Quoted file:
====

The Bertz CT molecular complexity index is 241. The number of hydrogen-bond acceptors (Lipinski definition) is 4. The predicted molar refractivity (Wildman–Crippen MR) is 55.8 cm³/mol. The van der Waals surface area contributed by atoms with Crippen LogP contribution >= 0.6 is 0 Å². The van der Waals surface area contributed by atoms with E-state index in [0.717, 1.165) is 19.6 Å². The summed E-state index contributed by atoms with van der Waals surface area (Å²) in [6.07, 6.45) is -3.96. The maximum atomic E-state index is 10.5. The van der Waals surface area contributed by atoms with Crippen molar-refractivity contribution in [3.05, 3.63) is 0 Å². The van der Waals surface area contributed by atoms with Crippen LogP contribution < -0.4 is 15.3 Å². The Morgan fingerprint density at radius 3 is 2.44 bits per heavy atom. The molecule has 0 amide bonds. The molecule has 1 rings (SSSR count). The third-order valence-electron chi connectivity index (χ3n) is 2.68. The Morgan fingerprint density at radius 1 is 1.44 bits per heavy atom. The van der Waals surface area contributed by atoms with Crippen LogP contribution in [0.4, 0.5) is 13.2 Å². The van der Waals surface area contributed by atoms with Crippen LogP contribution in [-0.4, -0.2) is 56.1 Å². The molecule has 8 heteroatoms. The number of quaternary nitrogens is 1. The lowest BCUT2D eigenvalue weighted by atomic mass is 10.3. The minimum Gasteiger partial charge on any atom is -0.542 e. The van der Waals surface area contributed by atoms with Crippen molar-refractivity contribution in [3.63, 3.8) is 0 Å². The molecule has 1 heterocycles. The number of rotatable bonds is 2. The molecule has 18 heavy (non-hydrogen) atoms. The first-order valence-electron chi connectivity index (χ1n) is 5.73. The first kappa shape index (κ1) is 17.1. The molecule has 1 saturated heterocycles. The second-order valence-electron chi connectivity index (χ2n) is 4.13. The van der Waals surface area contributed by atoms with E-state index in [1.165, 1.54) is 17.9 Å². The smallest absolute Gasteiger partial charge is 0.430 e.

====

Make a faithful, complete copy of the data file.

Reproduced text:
The Bertz CT molecular complexity index is 241. The number of hydrogen-bond acceptors (Lipinski definition) is 4. The predicted molar refractivity (Wildman–Crippen MR) is 55.8 cm³/mol. The van der Waals surface area contributed by atoms with Crippen LogP contribution >= 0.6 is 0 Å². The van der Waals surface area contributed by atoms with E-state index in [0.717, 1.165) is 19.6 Å². The summed E-state index contributed by atoms with van der Waals surface area (Å²) in [6.07, 6.45) is -3.96. The maximum atomic E-state index is 10.5. The van der Waals surface area contributed by atoms with Crippen molar-refractivity contribution in [3.05, 3.63) is 0 Å². The van der Waals surface area contributed by atoms with Crippen LogP contribution < -0.4 is 15.3 Å². The Morgan fingerprint density at radius 3 is 2.44 bits per heavy atom. The molecule has 0 amide bonds. The molecule has 1 rings (SSSR count). The third-order valence-electron chi connectivity index (χ3n) is 2.68. The Morgan fingerprint density at radius 1 is 1.44 bits per heavy atom. The van der Waals surface area contributed by atoms with Crippen LogP contribution in [0.4, 0.5) is 13.2 Å². The van der Waals surface area contributed by atoms with Crippen LogP contribution in [-0.4, -0.2) is 56.1 Å². The molecule has 8 heteroatoms. The number of quaternary nitrogens is 1. The lowest BCUT2D eigenvalue weighted by atomic mass is 10.3. The minimum Gasteiger partial charge on any atom is -0.542 e. The van der Waals surface area contributed by atoms with Crippen molar-refractivity contribution in [3.63, 3.8) is 0 Å². The molecule has 1 heterocycles. The number of rotatable bonds is 2. The molecule has 18 heavy (non-hydrogen) atoms. The first-order valence-electron chi connectivity index (χ1n) is 5.73. The first kappa shape index (κ1) is 17.1. The molecule has 1 saturated heterocycles. The second-order valence-electron chi connectivity index (χ2n) is 4.13. The van der Waals surface area contributed by atoms with E-state index in [1.165, 1.54) is 17.9 Å². The smallest absolute Gasteiger partial charge is 0.430 e.